Mr Parry said: “Less money is available in the NHS. Something has to give right across Merseyside. Our vision is to go for the ICO, where we put more into the community with the CCGs and invest more in keeping people out of hospital.
“A lot of people come into hospital when they don’t need to. What we would like to do is expand services in the community and in the home.
“It will mean slimming down the number of beds in the hospital, admitting less people, treating more people in the home and community.
“That’s the model we are working on, that’s a complete culture change for the hospital, community GPs and services.”
This ambitious change of culture comes within the context of huge budget cuts which have taken their toll on the trust, forcing it to make sure any plans for the future are financially viable.
Millions of pounds has been cut from the trust’s budget so far, jobs have gone and land next to Southport hospital in Kew has been sold off for housing development.
Trust officials are looking at the potential to sell land at the Ormskirk site too, though they are looking at the potential for a new ward to be built at Southport hospital to help the site cope with overflow patients at peak times.
Mr Parry said: “Every year we have to make something like a 4-5% cut. We have delivered £6.6m savings this year and next year it will be £8m. That’s part of taking £20bn out of the NHS over five years. There’s no fat to cut, it gets harder, there’s no doubt about that – we have sold off the family silver.
“We are better than we would be expected to be with the population we have and we are proud of that. We are doing well on the quality side but we have to look at that whilst taking stuff out. We have invested in nursing but we have let people go who were good people but we couldn’t afford to continue.”
And the need for a “culture change” within the trust does not just come from budget pressures. In particular there is a greater strain on the health service with a high proportion of the 225,000-strong population which the two hospital sites serve being elderly.
Hospitals are dealing with sicker, older and frailer patients spending more time in care, increasing pressure on staff at peak times – such as earlier this year when the Medical Day Unit at Southport hospital, normally used for chemotherapy patients, was turned into an emergency overflow ward.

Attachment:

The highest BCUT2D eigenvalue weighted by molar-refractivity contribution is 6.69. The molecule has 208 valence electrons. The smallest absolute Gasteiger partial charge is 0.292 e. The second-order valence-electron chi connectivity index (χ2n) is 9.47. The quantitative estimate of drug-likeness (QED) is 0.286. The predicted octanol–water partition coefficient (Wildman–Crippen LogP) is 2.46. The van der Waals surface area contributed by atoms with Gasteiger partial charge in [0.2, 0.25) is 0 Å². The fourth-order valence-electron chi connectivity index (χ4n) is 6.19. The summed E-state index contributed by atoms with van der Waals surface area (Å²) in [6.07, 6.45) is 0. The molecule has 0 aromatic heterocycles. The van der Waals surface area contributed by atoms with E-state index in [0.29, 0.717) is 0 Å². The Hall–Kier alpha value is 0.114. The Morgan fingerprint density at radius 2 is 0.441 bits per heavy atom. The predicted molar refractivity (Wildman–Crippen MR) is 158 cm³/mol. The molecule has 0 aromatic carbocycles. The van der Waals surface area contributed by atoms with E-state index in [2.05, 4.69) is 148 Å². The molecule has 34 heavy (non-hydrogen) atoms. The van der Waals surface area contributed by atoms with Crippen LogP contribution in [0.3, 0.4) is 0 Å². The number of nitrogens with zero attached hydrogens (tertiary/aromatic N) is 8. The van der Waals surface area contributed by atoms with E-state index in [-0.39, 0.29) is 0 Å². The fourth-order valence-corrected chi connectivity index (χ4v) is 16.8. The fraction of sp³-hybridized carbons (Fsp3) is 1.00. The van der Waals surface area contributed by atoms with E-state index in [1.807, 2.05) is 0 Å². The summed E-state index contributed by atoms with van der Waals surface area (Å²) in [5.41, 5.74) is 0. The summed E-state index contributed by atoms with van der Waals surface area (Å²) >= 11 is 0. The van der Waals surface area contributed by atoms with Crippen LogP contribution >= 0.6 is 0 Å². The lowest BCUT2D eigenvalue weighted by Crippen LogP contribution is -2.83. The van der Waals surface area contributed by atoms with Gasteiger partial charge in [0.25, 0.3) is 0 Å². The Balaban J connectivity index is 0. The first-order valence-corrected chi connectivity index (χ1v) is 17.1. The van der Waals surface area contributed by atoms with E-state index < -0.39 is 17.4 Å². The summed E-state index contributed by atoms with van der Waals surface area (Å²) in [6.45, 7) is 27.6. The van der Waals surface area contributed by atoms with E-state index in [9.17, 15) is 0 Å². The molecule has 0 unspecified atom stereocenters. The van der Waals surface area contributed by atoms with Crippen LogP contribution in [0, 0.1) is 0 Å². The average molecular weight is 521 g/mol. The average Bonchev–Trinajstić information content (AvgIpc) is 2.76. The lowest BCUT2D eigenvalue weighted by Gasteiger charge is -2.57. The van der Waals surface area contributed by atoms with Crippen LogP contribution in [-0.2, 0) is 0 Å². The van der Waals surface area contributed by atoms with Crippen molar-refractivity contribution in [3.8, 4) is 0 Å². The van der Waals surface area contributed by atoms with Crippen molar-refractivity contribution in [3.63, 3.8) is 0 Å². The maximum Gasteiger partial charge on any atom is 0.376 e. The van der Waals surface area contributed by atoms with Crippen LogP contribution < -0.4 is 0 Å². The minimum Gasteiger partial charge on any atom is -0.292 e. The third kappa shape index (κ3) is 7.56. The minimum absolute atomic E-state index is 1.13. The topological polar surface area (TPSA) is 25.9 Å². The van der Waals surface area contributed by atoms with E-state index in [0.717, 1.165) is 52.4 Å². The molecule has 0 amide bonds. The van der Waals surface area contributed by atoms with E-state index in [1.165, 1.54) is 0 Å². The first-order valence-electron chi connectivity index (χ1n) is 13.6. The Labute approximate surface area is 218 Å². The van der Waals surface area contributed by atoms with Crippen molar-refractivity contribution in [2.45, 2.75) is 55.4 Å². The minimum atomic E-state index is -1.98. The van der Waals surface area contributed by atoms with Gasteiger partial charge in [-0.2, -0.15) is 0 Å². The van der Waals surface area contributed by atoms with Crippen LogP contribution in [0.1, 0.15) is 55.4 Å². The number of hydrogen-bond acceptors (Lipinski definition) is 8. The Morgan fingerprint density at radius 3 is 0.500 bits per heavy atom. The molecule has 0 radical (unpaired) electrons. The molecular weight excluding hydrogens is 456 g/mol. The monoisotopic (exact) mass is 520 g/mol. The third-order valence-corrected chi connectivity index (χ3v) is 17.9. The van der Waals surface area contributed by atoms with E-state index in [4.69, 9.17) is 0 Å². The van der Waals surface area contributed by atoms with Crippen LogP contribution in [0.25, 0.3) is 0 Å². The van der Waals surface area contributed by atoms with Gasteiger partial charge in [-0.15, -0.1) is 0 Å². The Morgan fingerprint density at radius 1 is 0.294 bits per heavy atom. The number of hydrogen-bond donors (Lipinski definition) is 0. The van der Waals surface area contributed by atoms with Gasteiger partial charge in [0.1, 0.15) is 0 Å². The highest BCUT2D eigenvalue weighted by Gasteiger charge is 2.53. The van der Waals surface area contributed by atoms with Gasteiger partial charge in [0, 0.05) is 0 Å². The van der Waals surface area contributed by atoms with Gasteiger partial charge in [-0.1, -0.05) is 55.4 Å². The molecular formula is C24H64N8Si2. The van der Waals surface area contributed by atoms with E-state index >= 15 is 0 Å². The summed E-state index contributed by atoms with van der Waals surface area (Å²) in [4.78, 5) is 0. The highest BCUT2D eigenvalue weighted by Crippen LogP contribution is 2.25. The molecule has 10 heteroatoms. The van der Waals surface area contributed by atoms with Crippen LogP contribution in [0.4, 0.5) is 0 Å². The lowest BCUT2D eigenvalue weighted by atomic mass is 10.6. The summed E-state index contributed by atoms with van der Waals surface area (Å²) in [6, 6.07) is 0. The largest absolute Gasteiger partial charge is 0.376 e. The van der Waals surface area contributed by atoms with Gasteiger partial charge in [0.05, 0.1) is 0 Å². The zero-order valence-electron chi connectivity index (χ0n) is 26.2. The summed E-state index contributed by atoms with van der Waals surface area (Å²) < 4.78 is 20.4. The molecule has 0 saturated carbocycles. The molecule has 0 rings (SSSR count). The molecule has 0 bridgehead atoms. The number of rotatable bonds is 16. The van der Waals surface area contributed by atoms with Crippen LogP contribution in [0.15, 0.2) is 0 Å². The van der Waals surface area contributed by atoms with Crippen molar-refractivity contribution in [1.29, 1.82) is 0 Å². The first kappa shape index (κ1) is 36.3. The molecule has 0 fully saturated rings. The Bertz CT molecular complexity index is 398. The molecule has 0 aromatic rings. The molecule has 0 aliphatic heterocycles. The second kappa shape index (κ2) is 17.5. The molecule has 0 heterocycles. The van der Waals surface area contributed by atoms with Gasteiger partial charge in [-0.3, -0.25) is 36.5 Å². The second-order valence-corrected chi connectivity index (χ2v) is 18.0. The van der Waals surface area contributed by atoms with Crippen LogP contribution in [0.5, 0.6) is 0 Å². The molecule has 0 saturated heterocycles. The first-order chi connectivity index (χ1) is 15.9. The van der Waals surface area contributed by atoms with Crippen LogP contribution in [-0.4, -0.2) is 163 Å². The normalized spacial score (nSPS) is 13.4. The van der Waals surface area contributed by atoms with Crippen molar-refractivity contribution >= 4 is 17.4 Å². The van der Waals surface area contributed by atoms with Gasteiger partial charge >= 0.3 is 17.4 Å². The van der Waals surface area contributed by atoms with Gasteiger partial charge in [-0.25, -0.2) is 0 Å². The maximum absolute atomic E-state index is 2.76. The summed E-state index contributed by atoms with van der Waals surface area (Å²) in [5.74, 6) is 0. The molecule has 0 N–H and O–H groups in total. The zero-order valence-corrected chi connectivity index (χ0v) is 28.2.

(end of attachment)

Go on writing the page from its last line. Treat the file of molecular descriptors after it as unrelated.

Hospitals are also facing greater competition from outside the NHS, with companies such as Specsavers expanding their services to include hearing aids. Losing patients to Specsavers over hearing aids could have implications for the Ear, Nose and Throat department.
Mr Parry said: “There’s been a gradual change towards this model of competition and we need to get FT to hang on to these services.
“If it’s a level playing field I think we can compete, I think we can actually deliver a different model of care here that could be a model for the rest of the country.”
Mr Parry confirmed there are no plans to lose any services at either hospital, nor are there plans to move any services between Ormskirk and Southport.
That could change if the FT bid, which has several stages to go before it reaches Monitor, fails.
But as severe as the prospects of failure are, Mr Parry is confident the Trust can achieve FT status, and promised if at any stage this opinion changed he would hold his hand up and pull out of the bid.
He said: “I think we are capable of going through to a FT. It’s not going to be easy because they keep raising the bar.
“My view is we need to be robust to stand up in the future and the benefits are there for patients if we become a FT. We are not doing it just because we want to.
“We are striving to do what we need to do to become a FT but we will never lose sight of the safety or quality of care.”